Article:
California’s assault upon semi-automatic firearms in general and the much loved AR-15 in particular, has continued unabated for years. Consequently, it should come as no surprise that California passed even greater restrictions upon semi-automatic rifles as recently as last year. Those restrictions have made legally owning a fully functional AR-15 with collapsible stock, flash-hider and pistol grip nigh impossible. If you want your rifle to retain those features in California, it must have a fixed magazine that cannot be removed without separating the rifle’s upper receiver from it’s lower receiver. This essentially renders the AR-15 a ten-shot rifle that must be disassembled every time it is to be loaded. To say that this neuters the rifle to the point of near uselessness is a bit of an understatement. Still, Californians have learned long ago that liberal politicians, while relentless in their efforts to destroy constitutional freedoms, are almost universally ignorant and, in some cases, downright stupid.  They institute laws restricting firearms while having zero knowledge of that which they are attempting to restrict.  The result is a set of convoluted and poorly written laws full of unintelligible language and gaping loopholes.  The lesson?  For every attempt made to destroy freedom in California, there is an inventive way around it. Enter the ingenious folks at Elemental Arms.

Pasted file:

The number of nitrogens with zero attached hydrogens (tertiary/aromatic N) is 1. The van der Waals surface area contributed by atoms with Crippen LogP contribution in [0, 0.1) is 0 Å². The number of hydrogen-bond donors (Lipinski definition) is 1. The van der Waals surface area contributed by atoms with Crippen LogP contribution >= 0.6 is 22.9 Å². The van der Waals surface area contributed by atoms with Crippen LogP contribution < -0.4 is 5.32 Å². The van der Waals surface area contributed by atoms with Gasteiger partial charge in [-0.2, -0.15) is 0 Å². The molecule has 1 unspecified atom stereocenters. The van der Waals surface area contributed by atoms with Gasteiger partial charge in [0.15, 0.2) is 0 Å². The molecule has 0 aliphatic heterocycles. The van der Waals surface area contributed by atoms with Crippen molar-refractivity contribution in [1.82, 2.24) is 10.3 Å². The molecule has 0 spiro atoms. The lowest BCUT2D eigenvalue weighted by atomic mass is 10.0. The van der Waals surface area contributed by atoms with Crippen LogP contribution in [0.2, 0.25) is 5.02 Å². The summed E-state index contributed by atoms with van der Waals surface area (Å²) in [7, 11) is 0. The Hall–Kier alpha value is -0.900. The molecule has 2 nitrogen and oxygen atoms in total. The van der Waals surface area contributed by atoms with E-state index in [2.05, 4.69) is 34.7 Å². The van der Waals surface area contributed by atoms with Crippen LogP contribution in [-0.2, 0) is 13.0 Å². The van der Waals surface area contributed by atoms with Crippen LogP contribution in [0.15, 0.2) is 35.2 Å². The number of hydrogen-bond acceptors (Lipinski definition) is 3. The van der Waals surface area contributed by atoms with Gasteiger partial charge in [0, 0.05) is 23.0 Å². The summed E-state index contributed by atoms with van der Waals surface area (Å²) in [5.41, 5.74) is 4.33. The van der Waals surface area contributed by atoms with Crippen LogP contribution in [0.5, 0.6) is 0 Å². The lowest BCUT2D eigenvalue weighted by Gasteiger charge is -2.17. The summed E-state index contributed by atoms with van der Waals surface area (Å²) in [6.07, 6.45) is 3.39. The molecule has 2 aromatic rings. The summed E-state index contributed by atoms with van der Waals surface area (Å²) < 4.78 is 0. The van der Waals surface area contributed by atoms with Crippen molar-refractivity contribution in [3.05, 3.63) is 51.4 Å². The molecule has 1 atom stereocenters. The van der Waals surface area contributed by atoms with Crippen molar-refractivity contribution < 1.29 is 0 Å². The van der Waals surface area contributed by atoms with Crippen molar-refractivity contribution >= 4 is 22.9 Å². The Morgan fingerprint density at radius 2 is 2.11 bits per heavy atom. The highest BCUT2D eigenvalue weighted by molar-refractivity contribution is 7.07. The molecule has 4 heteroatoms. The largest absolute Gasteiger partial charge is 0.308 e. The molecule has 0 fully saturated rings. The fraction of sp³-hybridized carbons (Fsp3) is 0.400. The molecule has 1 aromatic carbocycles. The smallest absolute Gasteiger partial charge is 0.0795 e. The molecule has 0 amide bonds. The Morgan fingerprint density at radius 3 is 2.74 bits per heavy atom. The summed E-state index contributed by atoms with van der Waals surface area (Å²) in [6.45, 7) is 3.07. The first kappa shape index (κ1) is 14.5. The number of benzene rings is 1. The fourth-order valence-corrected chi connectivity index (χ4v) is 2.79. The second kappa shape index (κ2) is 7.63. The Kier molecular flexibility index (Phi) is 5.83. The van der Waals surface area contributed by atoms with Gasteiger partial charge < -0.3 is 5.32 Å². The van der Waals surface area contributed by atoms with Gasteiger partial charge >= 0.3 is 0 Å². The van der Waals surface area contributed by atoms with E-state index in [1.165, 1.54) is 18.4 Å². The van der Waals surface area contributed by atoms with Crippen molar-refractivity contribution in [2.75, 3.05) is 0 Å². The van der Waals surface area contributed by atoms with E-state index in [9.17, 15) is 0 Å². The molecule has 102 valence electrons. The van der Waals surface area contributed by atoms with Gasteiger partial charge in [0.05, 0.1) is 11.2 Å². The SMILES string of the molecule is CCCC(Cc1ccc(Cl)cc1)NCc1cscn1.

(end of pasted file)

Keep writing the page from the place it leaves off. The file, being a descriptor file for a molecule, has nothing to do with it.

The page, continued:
In response to these new restrictions, Elemental Arms has developed the most innovative approach to making an AR-15 California compliant that I have seen so far. It is an ingenious design that is well thought out, well-made and functions flawlessly. In order to accomplish this, Julio Zamarripa at Elemental Arms created an entirely new AR-15 lower receiver design. The new design replaces the rear take-down pin with a quick release button and redesigns the magazine release so that it will only function once the upper and lower receivers are separated. The result is a California compliant AR-15 rifle with a reloading procedure that is only slightly more complicated and a tad slower than that of the original design. What was most impressive to me, is that the entire reloading process can be accomplished in seconds while the rifle is still mounted on the shooter’s shoulder. There are six steps in the process upon firing your last round.